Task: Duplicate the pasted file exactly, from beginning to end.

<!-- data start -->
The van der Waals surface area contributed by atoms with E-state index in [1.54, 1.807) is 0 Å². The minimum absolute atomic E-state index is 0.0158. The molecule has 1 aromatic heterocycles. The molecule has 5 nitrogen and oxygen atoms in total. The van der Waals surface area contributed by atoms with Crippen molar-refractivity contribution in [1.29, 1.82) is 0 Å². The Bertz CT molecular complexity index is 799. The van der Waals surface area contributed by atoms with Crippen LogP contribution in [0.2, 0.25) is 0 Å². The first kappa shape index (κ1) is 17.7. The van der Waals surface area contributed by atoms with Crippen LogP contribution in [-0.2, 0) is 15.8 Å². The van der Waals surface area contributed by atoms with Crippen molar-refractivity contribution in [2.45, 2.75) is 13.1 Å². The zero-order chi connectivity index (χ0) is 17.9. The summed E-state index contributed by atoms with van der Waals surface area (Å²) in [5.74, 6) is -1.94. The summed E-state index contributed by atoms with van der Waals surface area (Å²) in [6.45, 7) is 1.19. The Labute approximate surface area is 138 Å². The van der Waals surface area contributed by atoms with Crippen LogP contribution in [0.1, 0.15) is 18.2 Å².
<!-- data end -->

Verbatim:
The van der Waals surface area contributed by atoms with E-state index in [1.54, 1.807) is 0 Å². The minimum absolute atomic E-state index is 0.0158. The molecule has 1 aromatic heterocycles. The molecule has 5 nitrogen and oxygen atoms in total. The van der Waals surface area contributed by atoms with Crippen molar-refractivity contribution in [1.29, 1.82) is 0 Å². The Bertz CT molecular complexity index is 799. The van der Waals surface area contributed by atoms with Crippen LogP contribution in [0.2, 0.25) is 0 Å². The first kappa shape index (κ1) is 17.7. The van der Waals surface area contributed by atoms with Crippen LogP contribution in [-0.2, 0) is 15.8 Å². The van der Waals surface area contributed by atoms with Crippen molar-refractivity contribution in [2.45, 2.75) is 13.1 Å². The zero-order chi connectivity index (χ0) is 17.9. The summed E-state index contributed by atoms with van der Waals surface area (Å²) in [5.74, 6) is -1.94. The summed E-state index contributed by atoms with van der Waals surface area (Å²) in [6.45, 7) is 1.19. The Labute approximate surface area is 138 Å². The van der Waals surface area contributed by atoms with Crippen LogP contribution in [0.1, 0.15) is 18.2 Å².